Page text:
Brain, mind and consciousness in the history of neuroscience

C.U.M. Smith, Harry Whitaker (Editor)

Research output: Book/ReportAnthology

Abstract

From Platonic and Galenic roots, the first well developed ventricular theory of brain function is due to Bishop Nemesius, fourth century C.E. Although more interested in the Christian concept of soul, St. Augustine, too addressed the question of the location of the soul, a problem that has endured in various guises to the present day. Other notable contributions to ventricular psychology are the ninth century C.E. Arabic writer, Qusta ibn Lūqā, and an early European medical text written by the twelfth century C.E. author, Nicolai the Physician. By the time of Albertus Magnus, so-called medieval cell doctrine was a well-developed model of brain function. By the sixteenth century, Vesalius no longer understands the ventricles to be imaginary cavities designed to provide a physical basis for faculty psychology but as fluid-filled spaces in the brain whose function is yet to be determined
Original languageEnglish
Place of Publication(NL)
PublisherSpringer
ISBN (Electronic)978-94-017-8774-1
ISBN (Print)978-94-017-8773-4
DOIs
Publication statusPublished - 18 Mar 2014

Publication series

NameHistory, philosophy and theory of the life sciences
PublisherSpringer
Volume6
ISSN (Print)2211-1948
ISSN (Electronic)2211-1956

Fingerprint

Consciousness
Neuroscience
History
Brain-mind
Psychology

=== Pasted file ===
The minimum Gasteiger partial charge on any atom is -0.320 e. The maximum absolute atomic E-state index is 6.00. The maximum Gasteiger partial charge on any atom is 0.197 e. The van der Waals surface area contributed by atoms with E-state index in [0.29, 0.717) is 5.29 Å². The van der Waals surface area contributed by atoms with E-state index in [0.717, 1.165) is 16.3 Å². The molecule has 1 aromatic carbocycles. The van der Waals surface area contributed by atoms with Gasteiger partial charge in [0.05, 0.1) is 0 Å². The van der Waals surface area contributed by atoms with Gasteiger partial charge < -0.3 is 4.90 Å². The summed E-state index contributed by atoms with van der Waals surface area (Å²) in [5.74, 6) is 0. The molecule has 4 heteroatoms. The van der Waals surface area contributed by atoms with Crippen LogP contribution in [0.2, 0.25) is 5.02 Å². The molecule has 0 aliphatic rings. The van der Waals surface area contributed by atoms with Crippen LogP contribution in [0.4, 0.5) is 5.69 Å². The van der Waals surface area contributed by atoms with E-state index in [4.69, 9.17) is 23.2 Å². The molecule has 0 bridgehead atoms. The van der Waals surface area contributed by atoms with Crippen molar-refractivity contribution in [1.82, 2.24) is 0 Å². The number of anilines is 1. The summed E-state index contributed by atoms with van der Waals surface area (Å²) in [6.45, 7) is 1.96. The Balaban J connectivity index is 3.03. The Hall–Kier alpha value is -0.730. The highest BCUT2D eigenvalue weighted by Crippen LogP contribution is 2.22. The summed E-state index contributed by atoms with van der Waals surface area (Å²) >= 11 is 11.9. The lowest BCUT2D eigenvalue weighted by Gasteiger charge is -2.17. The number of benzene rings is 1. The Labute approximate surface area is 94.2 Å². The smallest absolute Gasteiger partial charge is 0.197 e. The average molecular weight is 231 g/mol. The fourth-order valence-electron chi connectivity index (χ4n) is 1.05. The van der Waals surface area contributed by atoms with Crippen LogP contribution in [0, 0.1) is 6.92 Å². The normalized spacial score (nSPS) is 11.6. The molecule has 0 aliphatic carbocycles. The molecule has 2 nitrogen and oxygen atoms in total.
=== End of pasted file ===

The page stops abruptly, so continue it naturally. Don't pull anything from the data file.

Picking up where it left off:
Doctrine
Augustine of Hippo
Physicians
9th Century
Cells
12th Century
Albertus Magnus
Medieval Period
Physical
Writer
Medical Texts

Cite this

Smith, C. U. M., & Whitaker, H. (Ed.) (2014). Brain, mind and consciousness in the history of neuroscience. (History, philosophy and theory of the life sciences; Vol. 6). (NL): Springer. https://doi.org/10.1007/978-94-017-8774-1
Smith, C.U.M. ; Whitaker, Harry (Editor). / Brain, mind and consciousness in the history of neuroscience. (NL) : Springer, 2014. (History, philosophy and theory of the life sciences).
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Smith, CUM & Whitaker, H (ed.) 2014, Brain, mind and consciousness in the history of neuroscience. History, philosophy and theory of the life sciences, vol. 6, Springer, (NL). https://doi.org/10.1007/978-94-017-8774-1

Brain, mind and consciousness in the history of neuroscience. / Smith, C.U.M.; Whitaker, Harry (Editor).

(NL) : Springer, 2014. (History, philosophy and theory of the life sciences; Vol. 6).

Research output: Book/ReportAnthology

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AB - From Platonic and Galenic roots, the first well developed ventricular theory of brain function is due to Bishop Nemesius, fourth century C.E. Although more interested in the Christian concept of soul, St. Augustine, too addressed the question of the location of the soul, a problem that has endured in various guises to the present day. Other notable contributions to ventricular psychology are the ninth century C.E. Arabic writer, Qusta ibn Lūqā, and an early European medical text written by the twelfth century C.E. author, Nicolai the Physician. By the time of Albertus Magnus, so-called medieval cell doctrine was a well-developed model of brain function. By the sixteenth century, Vesalius no longer understands the ventricles to be imaginary cavities designed to provide a physical basis for faculty psychology but as fluid-filled spaces in the brain whose function is yet to be determined

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Smith CUM, Whitaker H, (ed.). Brain, mind and consciousness in the history of neuroscience. (NL): Springer, 2014. (History, philosophy and theory of the life sciences). https://doi.org/10.1007/978-94-017-8774-1